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> > Correct hatch time of year Hydropsyche slossonae?

This topic is about the Caddisfly Species Hydropsyche slossonae.

The Discussion

AndyVAugust 26th, 2022, 3:05 am
Twin Cities

Posts: 9
I've seen hatch charts (e.g. DNR hatch chart for SE MN) stating mid-May til the end of July vs June (from this site). Can anyone confirm?
MartinlfAugust 27th, 2022, 8:10 pm
Palmyra PA

Posts: 3233
Possibly, but not me. Many caddis emergences seem to me much less well known, and possibly less predictable than most mayflies. Let's see if Roger or Konchu notice this post.
"He spread them a yard and a half. 'And every one that got away is this big.'"

--Fred Chappell
TaxonAugust 28th, 2022, 12:54 pm
Site Editor
Royse City, TX

Posts: 1350
Hi Andy-

Although I have no personal experience with emergence timing of mid-western caddisflies, Gary LaFontaine certainly did. In his classic book CADDISFLIES, on page 180, he lists Hydropsyche slossonae as having significant emergence on Woods Creek - Wisconsin (Florence County) from ~MAY 10 through ~AUGUST 20. Hope this helps answer the question you posed. :-)
Best regards,
Roger Rohrbeck
WiflyfisherSeptember 3rd, 2022, 7:21 pm

Posts: 663
Hatch charts are all somewhat speculative, even my own for NW Wisconsin. When you try to cover a region no two rivers are the same. Then throw in climate changes and the fact some years are vastly different temperature and precipitation wise versus other years.

Personally, I would not compare Wood Creek in northern Florence County to any stream in the southern Driftless region, In the defense of Roger, he would not know that since he is out West. Gary LaFontaine did not do all his own research across the country; he did have helpers he relied on.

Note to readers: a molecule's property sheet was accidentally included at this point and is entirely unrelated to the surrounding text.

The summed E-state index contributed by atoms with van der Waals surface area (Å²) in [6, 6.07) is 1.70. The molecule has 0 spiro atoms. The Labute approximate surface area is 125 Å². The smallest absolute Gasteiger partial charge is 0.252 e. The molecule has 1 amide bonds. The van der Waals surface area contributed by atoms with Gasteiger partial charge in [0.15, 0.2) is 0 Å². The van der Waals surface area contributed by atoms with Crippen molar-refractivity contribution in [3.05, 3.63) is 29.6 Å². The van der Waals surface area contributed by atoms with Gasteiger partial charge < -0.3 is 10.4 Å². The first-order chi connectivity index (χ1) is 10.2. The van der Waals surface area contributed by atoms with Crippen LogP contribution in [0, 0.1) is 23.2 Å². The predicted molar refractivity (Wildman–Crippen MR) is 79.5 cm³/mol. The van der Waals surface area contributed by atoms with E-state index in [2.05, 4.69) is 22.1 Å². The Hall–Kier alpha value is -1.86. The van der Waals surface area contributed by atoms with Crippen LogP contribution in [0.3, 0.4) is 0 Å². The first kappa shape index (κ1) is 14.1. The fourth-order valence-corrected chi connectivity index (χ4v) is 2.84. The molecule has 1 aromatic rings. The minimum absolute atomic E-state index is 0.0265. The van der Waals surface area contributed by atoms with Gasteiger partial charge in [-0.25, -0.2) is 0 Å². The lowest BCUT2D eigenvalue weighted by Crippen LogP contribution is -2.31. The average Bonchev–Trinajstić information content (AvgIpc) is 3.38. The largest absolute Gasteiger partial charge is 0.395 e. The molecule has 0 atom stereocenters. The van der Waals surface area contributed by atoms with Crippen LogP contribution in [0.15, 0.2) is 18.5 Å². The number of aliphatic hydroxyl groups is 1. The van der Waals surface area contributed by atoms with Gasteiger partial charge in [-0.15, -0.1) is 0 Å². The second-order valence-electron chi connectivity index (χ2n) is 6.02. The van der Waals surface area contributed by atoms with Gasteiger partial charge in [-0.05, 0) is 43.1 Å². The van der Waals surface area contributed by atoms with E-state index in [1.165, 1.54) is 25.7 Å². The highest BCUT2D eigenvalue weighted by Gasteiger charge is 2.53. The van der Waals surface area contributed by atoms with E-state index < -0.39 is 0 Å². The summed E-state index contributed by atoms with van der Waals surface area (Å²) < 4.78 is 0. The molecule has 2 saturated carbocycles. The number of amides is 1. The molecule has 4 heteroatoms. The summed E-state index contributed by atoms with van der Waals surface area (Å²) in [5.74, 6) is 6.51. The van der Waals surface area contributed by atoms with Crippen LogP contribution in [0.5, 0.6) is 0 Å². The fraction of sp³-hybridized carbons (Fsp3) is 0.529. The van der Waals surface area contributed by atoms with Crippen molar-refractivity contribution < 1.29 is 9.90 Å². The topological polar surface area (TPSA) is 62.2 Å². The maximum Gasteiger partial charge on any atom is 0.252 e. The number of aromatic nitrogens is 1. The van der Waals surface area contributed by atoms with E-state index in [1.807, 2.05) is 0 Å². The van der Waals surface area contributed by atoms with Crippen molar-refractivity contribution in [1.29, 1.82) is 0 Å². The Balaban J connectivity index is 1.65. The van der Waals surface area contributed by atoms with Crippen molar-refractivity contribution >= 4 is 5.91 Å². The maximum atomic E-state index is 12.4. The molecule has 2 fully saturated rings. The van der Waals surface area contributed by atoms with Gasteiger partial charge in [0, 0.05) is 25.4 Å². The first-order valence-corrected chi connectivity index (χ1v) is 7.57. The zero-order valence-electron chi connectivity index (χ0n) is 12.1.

For example, my observations are based on my 40+ years on specific NW Wisconsin trout streams. Was I there observing every day? No. I did stream aquatic insect sampling, talking with friends to make my best guess to start and end dates. Hatch dates were never the same from year to year and my notes proofed it, but neither was the weather or stream conditions (including stream water temperatures).

The best answer in my opinion is make your own observations for your local streams.

John S.
Jmd123September 4th, 2022, 9:23 am
Oscoda, MI

Posts: 2611
Yes, learning your streams helps a lot. Things are NEVER the same from year to year. It pays to find a "home stream" that you can fish for several years to learn the variables.

In my "natal" trout stream, the Maple River in northern lower Michigan, there was a large log in the middle of the channel, and every year it was 50-100 yards further downstream. So if the river itself changes from year to year, how can we expect other conditions to be the same from one year to the next?

Like our collecting trips to southern Indiana: each is just a snapshot in time, and what happened before our 1st trip or since the 2nd...??? You need YEARS of data to see what's really going on. Flood years? Drought years?

Just my 2 cents...CARRY PLENTY OF FLIES!!! At least until you know what to expect at a given time of year.

No matter how big the one you just caught is, there's always a bigger one out there somewhere...
MartinlfSeptember 4th, 2022, 1:53 pm
Palmyra PA

Posts: 3233
Just my 2 cents...CARRY PLENTY OF FLIES!!!"

That certainly made me chuckle. Has one or more of us, more than once, gone to a stream loaded down with flies, only to have something new hatching, fish eating, and nary a hookup?

"He spread them a yard and a half. 'And every one that got away is this big.'"

--Fred Chappell
Jmd123September 4th, 2022, 8:28 pm
Oscoda, MI

Posts: 2611
I had the wrong Hendricksons once...the pattern calls for "wood duck wing" which ended up being too yellow to match the naturals...flies floating down, splashy rises, 2 hits for me & no hookups...regular grey Mallard wing works much better! Next time...